Thursday, March 4, 2010
The long awaited day arrived at last. We moved out of our “dirty room” at Oakdale Hall, took down our sign, and turned in our keys! Over 18 months ago in the midst of finding space for faculty and students, University of Iowa officials took time to find us a room where we could store the flood damaged items from the National Czech & Slovak Museum & Library and the African American Museum of Iowa. I’m still amazed at the fast turn around time we had for the flood response. The flood waters hit these two museums June 12, 2008. We were salvaging collections by June 18 and had a place at the University secured by June 23 with collections arriving the next day. Work on collections began immediately. Wow!
I suspect that this time table seemed really slow for the staffs of the two museums. I know it would feel slow if it were my collections. However, for an area disaster on the scale we had, this is very quick response time.
At one time this room was so full of items that we could barely move. The room allowed us to put things on hold until the museums could decide how to move forward. We started to clean the Czech LPs immediately as they were the most valuable and at highest risk of further damage. The Czech/Slovak staff took several boxes of items back for volunteers to clean. The African American staff brought in a consultant conservator to assist in prioritizing material.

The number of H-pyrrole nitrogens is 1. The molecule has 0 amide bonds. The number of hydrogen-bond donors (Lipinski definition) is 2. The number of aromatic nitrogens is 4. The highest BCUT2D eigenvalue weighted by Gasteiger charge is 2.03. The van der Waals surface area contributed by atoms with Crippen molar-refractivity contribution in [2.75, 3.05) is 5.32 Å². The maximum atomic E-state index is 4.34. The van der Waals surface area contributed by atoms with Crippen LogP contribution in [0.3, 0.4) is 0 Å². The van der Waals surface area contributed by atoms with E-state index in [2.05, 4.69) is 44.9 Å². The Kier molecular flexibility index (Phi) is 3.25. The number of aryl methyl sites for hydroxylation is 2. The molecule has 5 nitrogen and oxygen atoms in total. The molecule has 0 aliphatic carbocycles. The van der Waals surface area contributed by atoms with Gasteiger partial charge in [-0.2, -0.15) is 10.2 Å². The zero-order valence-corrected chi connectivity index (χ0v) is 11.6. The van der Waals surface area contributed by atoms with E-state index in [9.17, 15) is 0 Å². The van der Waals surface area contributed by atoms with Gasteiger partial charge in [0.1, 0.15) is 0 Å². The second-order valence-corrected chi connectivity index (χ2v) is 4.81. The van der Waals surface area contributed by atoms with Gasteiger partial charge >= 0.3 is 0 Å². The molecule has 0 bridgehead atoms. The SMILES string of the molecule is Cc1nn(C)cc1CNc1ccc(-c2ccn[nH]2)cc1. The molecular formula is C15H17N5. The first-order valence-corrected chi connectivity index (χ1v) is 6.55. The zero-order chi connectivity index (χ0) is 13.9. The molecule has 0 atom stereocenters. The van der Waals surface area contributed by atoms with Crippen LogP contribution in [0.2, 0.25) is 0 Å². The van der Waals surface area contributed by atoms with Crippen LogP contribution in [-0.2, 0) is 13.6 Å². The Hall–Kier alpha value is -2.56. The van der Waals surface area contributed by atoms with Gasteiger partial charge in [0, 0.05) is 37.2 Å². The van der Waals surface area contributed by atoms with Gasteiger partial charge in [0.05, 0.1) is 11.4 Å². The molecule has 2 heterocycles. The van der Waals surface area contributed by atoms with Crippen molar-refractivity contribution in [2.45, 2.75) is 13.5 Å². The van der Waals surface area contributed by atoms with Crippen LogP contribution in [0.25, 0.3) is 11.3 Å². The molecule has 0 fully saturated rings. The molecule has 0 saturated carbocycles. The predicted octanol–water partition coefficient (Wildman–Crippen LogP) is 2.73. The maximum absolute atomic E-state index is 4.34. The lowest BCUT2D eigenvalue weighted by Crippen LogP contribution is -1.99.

We stored close to 5,000 records and 500 museum objects until we had them clean enough to bring into the conservation lab. Not all items were taken to the lab for final cleaning. Many were cleaned at Oakdale either because they were too big or the cleaning process was too dirty and smelly. Several objects were sent off to other conservation labs. All the LP and 45 records are clean and returned to the Czech/Slovak Museum and close to 300 objects have been returned to the African American museum. Others are waiting to be picked up. We have less than 30 objects left to clean.
We owe a special thanks to Steve Stenstrom (Wooden Object Conservator, Windsor Heights, IA) who conducted several sessions on cleaning metals and wooden objects; Helen Alten (Objects Conservator, West Virginia) who provided training and guidance on baskets and gourds; and Gary Frost (UI Libraries Conservator) who provided assistance with cleaning of the records, miscellaneous paper items, and the Jackson banner.
We could not have provided the flood recovery work for the African American Museum of Iowa and the National Czech & Slovak Museum & Library without this room.
The rest of our work will be conducted in our conservation lab.
Though we still have much to do, it was a big step (physically and psychologically) to move out of the Oakdale campus. The end is in sight!!